|Locale||Wilburtha section of Ewing Township, New Jersey and Yardley, Pennsylvania|
|Total length||903 feet (275 m)|
The Yardley–Wilburtha Bridge was a bridge spanning the Delaware River. The bridge was severely damaged by severe flooding in 1955 and was later demolished in 1961 after the completion of the nearby Scudder Falls Bridge.
The first structure located at the site of the now demolished Yardley–Wilburtha Bridge was built in 1835 by the Yardleyville-Delaware Bridge Company. It was originally a wooden toll bridge that connected the borough of Yardleyville (known today as Yardley) in Bucks County, Pennsylvania and the Greensburg (known today as Wilburtha) section of Ewing Township in Mercer County, New Jersey. The bridge, which was built on stone foundations, measured 903 feet (275 m) long and had six spans.
Little more than five years after having been built, the original bridge was damaged in a flood on January 8, 1841. Three of its spans were swept away, and it was replaced with another wooden bridge. For the next sixty years, the replacement bridge operated profitably and was eventually renamed the Yardley–Wilburtha Bridge when the two communities it connected were renamed.
In October 1903, the Delaware River experienced its worst flood in history. The wooden Yardley–Wilburtha Bridge was devastated, and deemed well beyond repair. At this point, the Yardleyville-Delaware Bridge Company built a new steel Warren-truss bridge with six spans on the old bridge's foundation. In 1922, the bridge was purchased by the Pennsylvania-New Jersey Joint Bridge Commission, the predecessor to the Delaware River Joint Toll Bridge Commission.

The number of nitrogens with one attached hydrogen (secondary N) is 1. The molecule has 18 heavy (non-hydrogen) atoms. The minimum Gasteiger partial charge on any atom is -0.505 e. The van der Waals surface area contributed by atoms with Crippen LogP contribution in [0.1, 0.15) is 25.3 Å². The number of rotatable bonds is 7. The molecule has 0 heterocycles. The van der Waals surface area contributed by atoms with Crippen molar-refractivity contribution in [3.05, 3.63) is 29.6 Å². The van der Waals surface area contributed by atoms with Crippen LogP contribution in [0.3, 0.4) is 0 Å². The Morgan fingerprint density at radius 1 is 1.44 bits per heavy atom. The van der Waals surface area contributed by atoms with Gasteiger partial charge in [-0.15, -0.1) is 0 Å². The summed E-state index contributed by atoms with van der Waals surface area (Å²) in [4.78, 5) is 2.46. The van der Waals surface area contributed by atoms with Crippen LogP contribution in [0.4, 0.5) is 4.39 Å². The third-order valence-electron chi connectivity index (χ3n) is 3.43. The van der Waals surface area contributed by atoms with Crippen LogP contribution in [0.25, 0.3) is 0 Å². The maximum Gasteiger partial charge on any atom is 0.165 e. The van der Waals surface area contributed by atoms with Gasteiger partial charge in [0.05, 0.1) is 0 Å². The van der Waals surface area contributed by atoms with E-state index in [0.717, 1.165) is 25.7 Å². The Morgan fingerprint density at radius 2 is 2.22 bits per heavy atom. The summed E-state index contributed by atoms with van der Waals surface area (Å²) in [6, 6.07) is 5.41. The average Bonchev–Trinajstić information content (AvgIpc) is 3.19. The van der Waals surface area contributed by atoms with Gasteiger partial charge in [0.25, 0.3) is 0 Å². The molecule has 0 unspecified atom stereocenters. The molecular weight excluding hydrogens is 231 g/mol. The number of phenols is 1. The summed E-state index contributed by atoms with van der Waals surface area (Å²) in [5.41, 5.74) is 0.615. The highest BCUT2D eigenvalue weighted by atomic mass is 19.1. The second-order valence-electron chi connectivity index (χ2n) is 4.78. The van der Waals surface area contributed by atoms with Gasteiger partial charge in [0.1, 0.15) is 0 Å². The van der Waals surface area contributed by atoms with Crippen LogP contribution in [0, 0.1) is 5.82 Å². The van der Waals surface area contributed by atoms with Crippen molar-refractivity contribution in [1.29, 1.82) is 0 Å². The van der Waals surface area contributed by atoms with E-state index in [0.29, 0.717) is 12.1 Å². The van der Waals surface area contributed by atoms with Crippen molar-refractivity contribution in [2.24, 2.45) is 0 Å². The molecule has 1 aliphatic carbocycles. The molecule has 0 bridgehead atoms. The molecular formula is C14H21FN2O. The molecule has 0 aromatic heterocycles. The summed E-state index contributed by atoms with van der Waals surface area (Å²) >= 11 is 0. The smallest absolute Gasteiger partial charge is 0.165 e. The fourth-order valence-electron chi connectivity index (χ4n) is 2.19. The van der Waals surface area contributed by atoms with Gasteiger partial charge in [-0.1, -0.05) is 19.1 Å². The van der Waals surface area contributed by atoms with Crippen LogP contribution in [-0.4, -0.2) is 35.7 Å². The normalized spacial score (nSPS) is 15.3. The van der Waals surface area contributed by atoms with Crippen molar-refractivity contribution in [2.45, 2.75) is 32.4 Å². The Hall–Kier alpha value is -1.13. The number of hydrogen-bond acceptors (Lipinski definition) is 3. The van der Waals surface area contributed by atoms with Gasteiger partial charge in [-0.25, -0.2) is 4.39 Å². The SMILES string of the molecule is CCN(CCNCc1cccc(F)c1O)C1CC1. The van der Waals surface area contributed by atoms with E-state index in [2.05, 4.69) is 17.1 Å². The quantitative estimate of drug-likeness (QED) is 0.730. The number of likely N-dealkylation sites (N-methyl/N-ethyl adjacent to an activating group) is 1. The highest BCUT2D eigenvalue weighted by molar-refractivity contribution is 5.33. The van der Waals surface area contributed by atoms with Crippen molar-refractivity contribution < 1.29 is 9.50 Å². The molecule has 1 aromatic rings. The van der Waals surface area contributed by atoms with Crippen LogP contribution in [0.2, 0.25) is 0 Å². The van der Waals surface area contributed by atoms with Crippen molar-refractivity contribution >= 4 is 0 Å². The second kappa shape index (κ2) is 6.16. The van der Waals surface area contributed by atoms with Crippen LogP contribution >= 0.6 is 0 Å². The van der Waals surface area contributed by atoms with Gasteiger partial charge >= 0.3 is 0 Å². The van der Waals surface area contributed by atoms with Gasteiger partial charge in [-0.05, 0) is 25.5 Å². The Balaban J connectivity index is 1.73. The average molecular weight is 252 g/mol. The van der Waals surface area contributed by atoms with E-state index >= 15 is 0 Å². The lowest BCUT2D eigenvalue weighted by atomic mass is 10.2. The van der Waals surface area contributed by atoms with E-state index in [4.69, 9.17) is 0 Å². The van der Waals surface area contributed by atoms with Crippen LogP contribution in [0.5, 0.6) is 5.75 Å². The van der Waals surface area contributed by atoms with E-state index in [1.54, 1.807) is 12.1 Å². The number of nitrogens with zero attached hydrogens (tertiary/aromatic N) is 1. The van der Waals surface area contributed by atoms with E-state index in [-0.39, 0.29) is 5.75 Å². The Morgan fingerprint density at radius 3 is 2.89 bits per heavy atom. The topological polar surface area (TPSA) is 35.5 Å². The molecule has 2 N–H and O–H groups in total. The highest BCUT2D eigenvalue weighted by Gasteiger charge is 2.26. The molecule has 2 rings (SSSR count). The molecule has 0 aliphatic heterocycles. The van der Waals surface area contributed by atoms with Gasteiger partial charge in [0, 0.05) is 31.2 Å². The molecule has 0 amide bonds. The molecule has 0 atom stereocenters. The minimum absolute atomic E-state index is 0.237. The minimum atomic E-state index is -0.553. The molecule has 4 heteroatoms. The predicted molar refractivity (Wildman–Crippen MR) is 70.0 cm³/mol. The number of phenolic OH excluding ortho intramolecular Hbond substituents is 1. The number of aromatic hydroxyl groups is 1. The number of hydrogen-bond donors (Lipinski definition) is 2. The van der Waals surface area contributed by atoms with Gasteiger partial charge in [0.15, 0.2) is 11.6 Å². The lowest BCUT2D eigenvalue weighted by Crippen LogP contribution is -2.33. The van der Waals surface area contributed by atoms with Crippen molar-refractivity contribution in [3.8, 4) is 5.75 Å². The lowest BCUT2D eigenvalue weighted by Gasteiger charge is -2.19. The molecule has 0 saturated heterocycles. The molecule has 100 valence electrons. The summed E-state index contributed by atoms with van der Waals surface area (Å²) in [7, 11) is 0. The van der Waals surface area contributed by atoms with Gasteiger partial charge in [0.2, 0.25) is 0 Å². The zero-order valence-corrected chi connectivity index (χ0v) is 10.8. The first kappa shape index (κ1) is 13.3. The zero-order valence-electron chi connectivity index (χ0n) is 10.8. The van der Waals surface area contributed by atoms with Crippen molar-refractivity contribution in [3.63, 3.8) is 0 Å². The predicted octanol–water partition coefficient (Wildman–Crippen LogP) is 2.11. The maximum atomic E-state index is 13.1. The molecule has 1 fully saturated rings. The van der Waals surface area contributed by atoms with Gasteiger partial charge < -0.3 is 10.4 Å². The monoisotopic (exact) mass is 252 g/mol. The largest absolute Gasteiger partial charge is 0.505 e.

The flood of 1955, which was the result of Hurricane Connie and Hurricane Diane, washed away the steel bridge. It was replaced with an army-surplus Bailey bridge by the U.S. Army Corps of Engineers. Two years later in the floods of 1957, this bridge was heavily damaged. Initially, the expectation was that it would be fully repaired. In the aftermath of the flood, though, it was decided that a new bridge would be built about 1.3 miles (2.1 km) north of where the Yardley–Wilburtha Bridge had stood. This was to become the Scudder Falls Bridge, which was opened in 1961 and serves the area to this day. Upon the completion of the new bridge, the Yardley–Wilburtha Bridge was demolished.